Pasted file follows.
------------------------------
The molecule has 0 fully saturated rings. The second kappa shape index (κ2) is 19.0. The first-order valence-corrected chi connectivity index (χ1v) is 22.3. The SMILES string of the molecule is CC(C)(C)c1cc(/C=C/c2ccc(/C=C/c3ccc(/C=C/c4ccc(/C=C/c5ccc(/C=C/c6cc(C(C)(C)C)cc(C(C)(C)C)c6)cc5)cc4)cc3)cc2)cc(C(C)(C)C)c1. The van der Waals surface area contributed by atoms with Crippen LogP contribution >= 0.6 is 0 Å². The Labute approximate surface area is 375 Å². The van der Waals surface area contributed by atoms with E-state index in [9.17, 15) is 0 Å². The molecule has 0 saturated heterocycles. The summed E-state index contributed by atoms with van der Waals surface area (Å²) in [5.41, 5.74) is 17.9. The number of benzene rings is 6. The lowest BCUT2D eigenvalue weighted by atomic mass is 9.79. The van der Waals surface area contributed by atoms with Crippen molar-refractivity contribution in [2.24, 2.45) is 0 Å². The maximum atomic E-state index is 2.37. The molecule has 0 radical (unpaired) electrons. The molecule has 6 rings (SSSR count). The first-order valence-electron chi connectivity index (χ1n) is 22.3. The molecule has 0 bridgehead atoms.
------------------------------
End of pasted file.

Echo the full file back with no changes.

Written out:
The molecule has 0 fully saturated rings. The second kappa shape index (κ2) is 19.0. The first-order valence-corrected chi connectivity index (χ1v) is 22.3. The SMILES string of the molecule is CC(C)(C)c1cc(/C=C/c2ccc(/C=C/c3ccc(/C=C/c4ccc(/C=C/c5ccc(/C=C/c6cc(C(C)(C)C)cc(C(C)(C)C)c6)cc5)cc4)cc3)cc2)cc(C(C)(C)C)c1. The van der Waals surface area contributed by atoms with Crippen LogP contribution >= 0.6 is 0 Å². The Labute approximate surface area is 375 Å². The van der Waals surface area contributed by atoms with E-state index in [9.17, 15) is 0 Å². The molecule has 0 saturated heterocycles. The summed E-state index contributed by atoms with van der Waals surface area (Å²) in [5.41, 5.74) is 17.9. The number of benzene rings is 6. The lowest BCUT2D eigenvalue weighted by atomic mass is 9.79. The van der Waals surface area contributed by atoms with Crippen molar-refractivity contribution in [2.24, 2.45) is 0 Å². The maximum atomic E-state index is 2.37. The molecule has 0 radical (unpaired) electrons. The molecule has 6 rings (SSSR count). The first-order valence-electron chi connectivity index (χ1n) is 22.3. The molecule has 0 bridgehead atoms.